Home ยป h-index: How Academic Influence is Understood and Quantified

h-index: How Academic Influence is Understood and Quantified

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by Jacob Akins / published 7.30.2020 / updated 9.28.2020

h-index superimposed over a bookshelf
h-index superimposed over a bookshelf

Academic influence is an objective way of making sense of the influential nature of academic authors. This influence can be extended to groups of authors, degree programs, academic departments, colleges, universities, states, and countries as a whole. This influence is established by something called the h-index (named after Jorge E. Hirsch, professor of Physics at the University of California, San Diego, who developed the h-index in 2005).


What is the h-index?

An h-index is a number assigned to an author to represent his or her publishing productivity in hard numbers, but also their influence among other academics by the hard numbers of citations to their publications.


How is the h-index calculated?

h-index file cabinet drawerThe h-index is an author’s number of publications, which also individually reach the same number in citations. So if an academic author has published 20 papers, and each of those 20 papers has been cited 20 times, then the author has an h-index number of 20.

Calculating the h-index in this two-pronged approach, ensures that the author is productive in publishing, but also that the publications are of high enough quality to be cited.

This is an understandable way of measuring the academic influence of scientists, academics and academies. For example, publishing only a few papers (though they be cited many times) means that the author (or by extension the university) isn’t very productive in publishing papers. And publishing many papers that are hardly ever cited, means that the author (or university) isn’t influential with regard to others authors citing their work. It’s an objective number that conveys quantity and quality, productivity and influence.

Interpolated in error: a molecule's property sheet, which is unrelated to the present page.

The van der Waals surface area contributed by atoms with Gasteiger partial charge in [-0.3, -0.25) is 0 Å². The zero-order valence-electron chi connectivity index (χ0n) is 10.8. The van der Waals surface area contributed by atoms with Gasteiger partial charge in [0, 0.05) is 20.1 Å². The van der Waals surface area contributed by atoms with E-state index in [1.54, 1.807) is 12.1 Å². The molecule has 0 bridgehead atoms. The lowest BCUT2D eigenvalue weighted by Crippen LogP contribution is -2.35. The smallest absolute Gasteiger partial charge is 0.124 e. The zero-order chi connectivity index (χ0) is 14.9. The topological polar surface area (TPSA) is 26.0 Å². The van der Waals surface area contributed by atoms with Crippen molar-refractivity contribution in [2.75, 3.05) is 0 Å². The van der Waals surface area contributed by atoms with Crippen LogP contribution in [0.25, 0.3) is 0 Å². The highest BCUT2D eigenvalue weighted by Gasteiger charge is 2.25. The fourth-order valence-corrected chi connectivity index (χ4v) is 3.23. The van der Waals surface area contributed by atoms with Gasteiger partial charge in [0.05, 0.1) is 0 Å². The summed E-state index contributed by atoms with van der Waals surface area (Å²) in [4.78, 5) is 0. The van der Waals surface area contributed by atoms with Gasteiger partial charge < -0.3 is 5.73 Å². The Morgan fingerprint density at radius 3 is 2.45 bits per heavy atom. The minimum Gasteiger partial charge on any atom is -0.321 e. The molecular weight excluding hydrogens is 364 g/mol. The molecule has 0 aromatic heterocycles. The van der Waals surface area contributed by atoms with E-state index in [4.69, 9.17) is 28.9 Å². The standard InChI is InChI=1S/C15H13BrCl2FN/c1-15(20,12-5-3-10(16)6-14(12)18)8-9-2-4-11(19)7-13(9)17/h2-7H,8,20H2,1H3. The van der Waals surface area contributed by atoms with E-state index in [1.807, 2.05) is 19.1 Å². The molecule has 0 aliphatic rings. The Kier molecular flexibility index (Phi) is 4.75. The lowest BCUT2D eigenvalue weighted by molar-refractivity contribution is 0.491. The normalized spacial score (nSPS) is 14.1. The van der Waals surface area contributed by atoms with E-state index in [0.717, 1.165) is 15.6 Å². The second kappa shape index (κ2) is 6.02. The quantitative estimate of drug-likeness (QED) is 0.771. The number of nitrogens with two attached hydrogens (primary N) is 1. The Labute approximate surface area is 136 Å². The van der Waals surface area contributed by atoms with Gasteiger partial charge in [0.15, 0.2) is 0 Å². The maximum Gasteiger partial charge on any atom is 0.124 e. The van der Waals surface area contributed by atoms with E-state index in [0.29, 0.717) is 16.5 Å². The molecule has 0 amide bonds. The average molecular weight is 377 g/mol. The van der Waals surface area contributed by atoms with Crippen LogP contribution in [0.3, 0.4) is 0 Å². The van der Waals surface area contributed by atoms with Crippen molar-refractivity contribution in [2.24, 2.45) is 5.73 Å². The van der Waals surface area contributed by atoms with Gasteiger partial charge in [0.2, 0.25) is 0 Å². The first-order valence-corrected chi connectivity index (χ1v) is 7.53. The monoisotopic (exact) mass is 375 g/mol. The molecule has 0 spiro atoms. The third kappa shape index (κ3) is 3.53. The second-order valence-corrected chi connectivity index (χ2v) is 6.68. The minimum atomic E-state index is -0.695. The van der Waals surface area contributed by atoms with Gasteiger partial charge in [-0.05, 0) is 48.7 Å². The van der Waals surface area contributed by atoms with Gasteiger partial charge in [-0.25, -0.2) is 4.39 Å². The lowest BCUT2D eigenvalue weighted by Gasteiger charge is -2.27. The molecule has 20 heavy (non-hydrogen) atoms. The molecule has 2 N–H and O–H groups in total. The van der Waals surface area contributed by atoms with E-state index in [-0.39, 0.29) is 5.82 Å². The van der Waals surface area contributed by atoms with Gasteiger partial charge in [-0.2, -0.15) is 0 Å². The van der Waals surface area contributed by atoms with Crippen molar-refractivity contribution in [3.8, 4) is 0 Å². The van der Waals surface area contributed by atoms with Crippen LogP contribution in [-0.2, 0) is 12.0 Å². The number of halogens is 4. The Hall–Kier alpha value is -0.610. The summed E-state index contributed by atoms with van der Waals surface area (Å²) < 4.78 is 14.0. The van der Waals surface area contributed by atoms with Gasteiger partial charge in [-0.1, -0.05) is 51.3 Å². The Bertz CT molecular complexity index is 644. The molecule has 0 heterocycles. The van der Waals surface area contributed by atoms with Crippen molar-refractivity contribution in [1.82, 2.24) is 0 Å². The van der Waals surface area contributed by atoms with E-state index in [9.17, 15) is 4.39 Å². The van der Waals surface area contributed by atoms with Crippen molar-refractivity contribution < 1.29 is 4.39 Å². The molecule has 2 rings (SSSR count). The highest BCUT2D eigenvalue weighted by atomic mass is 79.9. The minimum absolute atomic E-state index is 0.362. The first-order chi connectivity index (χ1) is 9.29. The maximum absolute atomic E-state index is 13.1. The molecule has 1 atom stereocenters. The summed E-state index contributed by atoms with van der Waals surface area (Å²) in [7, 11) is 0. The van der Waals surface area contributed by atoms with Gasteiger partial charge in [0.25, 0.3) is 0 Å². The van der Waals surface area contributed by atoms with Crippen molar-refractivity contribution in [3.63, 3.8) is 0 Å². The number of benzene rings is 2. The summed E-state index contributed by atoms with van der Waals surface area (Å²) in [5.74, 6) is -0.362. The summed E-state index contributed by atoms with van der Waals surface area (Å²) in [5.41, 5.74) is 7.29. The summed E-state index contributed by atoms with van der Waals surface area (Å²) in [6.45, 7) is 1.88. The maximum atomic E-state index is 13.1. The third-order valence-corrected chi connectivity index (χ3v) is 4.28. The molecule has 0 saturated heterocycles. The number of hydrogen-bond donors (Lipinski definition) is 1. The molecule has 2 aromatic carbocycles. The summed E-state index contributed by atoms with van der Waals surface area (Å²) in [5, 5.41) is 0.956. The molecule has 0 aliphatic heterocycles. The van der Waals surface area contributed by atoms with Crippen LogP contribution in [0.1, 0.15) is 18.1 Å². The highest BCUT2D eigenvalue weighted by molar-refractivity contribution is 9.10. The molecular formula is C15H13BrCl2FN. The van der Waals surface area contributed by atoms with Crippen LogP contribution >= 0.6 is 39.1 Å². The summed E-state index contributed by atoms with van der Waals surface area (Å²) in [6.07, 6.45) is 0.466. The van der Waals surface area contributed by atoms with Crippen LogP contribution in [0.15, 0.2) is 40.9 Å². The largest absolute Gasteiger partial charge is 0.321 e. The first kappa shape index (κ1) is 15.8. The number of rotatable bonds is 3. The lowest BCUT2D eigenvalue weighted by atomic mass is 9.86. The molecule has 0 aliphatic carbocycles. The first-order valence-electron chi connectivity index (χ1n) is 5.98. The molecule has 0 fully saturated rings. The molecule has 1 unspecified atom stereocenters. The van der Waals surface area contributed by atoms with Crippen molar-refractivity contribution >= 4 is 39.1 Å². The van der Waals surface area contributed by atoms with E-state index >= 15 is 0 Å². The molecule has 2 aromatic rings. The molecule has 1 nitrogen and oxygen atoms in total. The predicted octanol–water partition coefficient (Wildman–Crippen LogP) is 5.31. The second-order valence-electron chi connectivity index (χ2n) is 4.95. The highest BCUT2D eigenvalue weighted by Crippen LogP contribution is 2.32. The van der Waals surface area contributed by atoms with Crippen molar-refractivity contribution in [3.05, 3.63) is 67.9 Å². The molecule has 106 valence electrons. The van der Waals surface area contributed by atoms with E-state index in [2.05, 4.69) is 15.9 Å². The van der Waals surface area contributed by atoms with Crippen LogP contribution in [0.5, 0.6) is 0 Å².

It also protects against an imbalance of publications and their citations giving a misleading overall picture. Imagine an author, having published 20 papers, with the first paper receiving 1,000 citations. However, the remaining 19 papers received at most only three citations. If the h-index included all of the citations taken together, it could appear that this author had many citations across all papers.

The difficulty that this kind of scoring metric presents to authors, is that the more prolific the author, the more citations he or she must illicit to keep the h-index score commensurate with their publication output. If an author has published 60 papers, each one of those must have a minimum of 60 citations to get an h-index of 60. But at the same time this raises the bar to make the publications perform at the highest levels.


h-index Calculators:

  1. Scopus
  2. Google Scholar
  3. Scimago Journal and Country Rank

A given author’s h-index may differ between different databases, given that the respective databases rely on their internal citation numbers.

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